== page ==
Mary Ann Van Osdell, Boethel, David J., Sanderlin, Randy S.
News Release Distributed 08/06/10
The LSU AgCenter Pecan Research and Extension Station in Shreveport is again threatened by the proposed alignment of Interstate 69 in southern Caddo Parish.
The state Department of Transportation and Development held public meetings Aug. 3 and 4 to allow input on revisions to the proposed interstate, and David Boethel, LSU AgCenter vice chancellor, said he was disappointed the station was in jeopardy.
“We thought that had been settled,” Boethel said, referring to assurances in May 2009 from Richard Savoie, then-DOTD deputy chief engineer, that I-69 would have an alignment “that will avoid any required right-of-way from the facility.”
Boethel said the LSU AgCenter is working with state officials to determine why the Pecan Station is back in the interstate’s proposed path. “We are certainly again opposed to the move because it will have a disastrous effect on our research,” Boethel said.
“We were surprised to find that there are now three routes being considered for final decision and that two of those essentially would destroy the station,” said Randy Sanderlin, research coordinator at the station.
The decisions makers need to be made aware that the station represents more “than just a few pecan trees,” Sanderlin said. The loss of the station would have long-term negative effects on the pecan industry in Louisiana and the entire southeastern pecan-producing states, he said.
“As a grower, I really depend on the Pecan Station for timely research they do, and it’s a direct help to me,” said Stephen Norman of Rosalie Pecans in Alexandria. “It’s so immovable. Growing trees requires decades. The permanence of the station is essential.”
Norman said the Pecan Station is a great resource for evaluating new pesticides, growing techniques and economical and safe ways to handle pecans. “I am constantly changing the way I do things because of the guys at the Pecan Station,” he said.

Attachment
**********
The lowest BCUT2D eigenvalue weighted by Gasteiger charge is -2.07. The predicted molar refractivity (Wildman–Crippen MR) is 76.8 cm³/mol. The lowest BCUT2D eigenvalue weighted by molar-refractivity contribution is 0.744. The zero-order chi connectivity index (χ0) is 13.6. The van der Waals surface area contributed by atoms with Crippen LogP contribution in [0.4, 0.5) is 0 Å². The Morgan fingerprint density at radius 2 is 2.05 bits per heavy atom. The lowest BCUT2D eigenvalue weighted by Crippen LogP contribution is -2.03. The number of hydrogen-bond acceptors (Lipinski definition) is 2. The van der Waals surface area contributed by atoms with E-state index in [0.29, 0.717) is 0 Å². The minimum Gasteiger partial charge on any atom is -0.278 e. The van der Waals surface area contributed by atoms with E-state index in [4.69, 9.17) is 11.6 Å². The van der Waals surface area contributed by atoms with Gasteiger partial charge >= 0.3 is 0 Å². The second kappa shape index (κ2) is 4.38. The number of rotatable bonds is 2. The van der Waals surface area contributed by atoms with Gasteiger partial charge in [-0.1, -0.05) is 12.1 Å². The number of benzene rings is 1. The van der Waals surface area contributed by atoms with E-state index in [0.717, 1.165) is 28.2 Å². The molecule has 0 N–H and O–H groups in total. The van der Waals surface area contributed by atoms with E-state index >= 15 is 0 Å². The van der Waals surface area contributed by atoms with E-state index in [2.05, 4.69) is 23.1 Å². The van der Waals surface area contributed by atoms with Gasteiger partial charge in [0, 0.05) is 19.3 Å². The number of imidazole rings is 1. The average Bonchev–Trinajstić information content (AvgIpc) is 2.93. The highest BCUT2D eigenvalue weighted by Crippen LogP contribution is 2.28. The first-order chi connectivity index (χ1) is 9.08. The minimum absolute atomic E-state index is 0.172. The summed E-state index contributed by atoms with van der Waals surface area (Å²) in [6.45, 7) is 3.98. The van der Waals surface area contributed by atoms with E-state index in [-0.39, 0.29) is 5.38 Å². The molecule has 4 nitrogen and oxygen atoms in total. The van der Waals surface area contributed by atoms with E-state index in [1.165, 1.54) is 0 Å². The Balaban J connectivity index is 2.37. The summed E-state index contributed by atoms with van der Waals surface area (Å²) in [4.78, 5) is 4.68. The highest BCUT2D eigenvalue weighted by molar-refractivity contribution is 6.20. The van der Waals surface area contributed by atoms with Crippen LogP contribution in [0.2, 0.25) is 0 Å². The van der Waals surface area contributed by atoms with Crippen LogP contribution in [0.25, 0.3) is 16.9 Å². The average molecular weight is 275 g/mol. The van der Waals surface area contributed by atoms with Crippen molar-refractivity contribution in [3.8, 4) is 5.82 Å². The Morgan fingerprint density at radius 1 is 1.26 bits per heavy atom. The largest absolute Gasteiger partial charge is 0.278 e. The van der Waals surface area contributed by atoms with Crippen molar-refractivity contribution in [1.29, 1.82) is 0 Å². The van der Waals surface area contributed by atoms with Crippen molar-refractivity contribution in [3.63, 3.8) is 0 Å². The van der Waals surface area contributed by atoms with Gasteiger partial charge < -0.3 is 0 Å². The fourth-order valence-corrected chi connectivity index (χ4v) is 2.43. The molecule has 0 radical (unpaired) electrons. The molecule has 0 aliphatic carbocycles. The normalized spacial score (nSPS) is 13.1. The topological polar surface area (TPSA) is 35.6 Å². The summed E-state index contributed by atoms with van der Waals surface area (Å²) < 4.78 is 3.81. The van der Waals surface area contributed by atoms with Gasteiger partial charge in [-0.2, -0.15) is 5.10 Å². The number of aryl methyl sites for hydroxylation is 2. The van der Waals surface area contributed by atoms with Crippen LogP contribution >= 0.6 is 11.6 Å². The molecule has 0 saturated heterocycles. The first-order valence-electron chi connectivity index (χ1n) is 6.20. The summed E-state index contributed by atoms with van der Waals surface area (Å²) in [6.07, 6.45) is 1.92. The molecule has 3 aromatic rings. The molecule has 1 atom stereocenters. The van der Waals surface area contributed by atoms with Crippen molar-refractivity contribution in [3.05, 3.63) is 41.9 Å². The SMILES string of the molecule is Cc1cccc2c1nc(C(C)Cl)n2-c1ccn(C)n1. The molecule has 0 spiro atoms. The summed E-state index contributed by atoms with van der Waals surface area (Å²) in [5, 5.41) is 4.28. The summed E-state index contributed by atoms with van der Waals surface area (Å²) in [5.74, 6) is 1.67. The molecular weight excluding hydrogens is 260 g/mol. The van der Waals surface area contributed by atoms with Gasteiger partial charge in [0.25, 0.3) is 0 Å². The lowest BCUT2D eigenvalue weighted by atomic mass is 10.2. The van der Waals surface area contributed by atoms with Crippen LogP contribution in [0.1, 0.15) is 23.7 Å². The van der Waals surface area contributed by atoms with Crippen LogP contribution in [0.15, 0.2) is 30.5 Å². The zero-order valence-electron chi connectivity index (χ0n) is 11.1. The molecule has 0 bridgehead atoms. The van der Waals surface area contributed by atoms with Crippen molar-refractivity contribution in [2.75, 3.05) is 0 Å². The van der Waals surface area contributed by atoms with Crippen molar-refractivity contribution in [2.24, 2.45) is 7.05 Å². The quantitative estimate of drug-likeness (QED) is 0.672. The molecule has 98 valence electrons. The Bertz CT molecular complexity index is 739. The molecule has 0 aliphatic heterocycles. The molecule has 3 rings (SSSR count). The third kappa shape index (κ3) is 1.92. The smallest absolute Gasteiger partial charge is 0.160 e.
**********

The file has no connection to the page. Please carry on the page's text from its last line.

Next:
Sherman Richardson, of Colfax, who has had an orchard in Chopin for 10 years, said the research is invaluable.
It is hard for growers to get unbiased information and data on chemicals – “what works and what doesn’t without risking our crop,” he said.
Richardson said Pecan Station scientists were especially important after Hurricane Rita in helping him bring his trees back. “I don’t want to fly in the dark again,” he said.
Bill Beasley, of Ferriday, said he has gained “a world of knowledge in cultivation, thinning and fertilization” from the Pecan Station since his operation began 25 years ago. “You cannot produce pecan trees overnight like a row crop,” Beasley said.
Sanderlin said the station also provides an educational resource for young people and sometimes serves as a “gateway into agricultural and scientific careers.”
“If not for my time at the Pecan Station, I probably would not have ended up where I am today,” said Rebecca Melanson. “I had such a wonderful experience working on pecan research with the researchers and pecan producers that I decided to pursue a graduate degree in plant pathology at Louisiana State University.
“After graduate school, I would like to pursue a career in agricultural research and extension in Louisiana at a facility like the Pecan Station,” she said.
Sanderlin is encouraging growers to participate in a public comment period, open until Aug. 13, for interested parties to submit their thoughts on which interstate route they prefer.
Comment forms can be found at www.I69dotd.com. Or letters can be addressed to: I-69 SIU 15, c/o Michael Baker Jr. Inc, 2600 CitiPlace Drive, Suite 450, Baton Rouge, LA 70808.
DOTD officials said concerns of the Pecan Station officials and comments from other citizens would be digested before the project moves to the final stages when a timeline will be placed on the project, which is nearing completion of environmental impact studies.
The station has served the commercial pecan industry for 80 years, and projects at the station are not duplicated elsewhere, Boethel said.
The total value of pecan production in Louisiana in 2009 was $10.5 million, Sanderlin said.
Mary Ann Van Osdell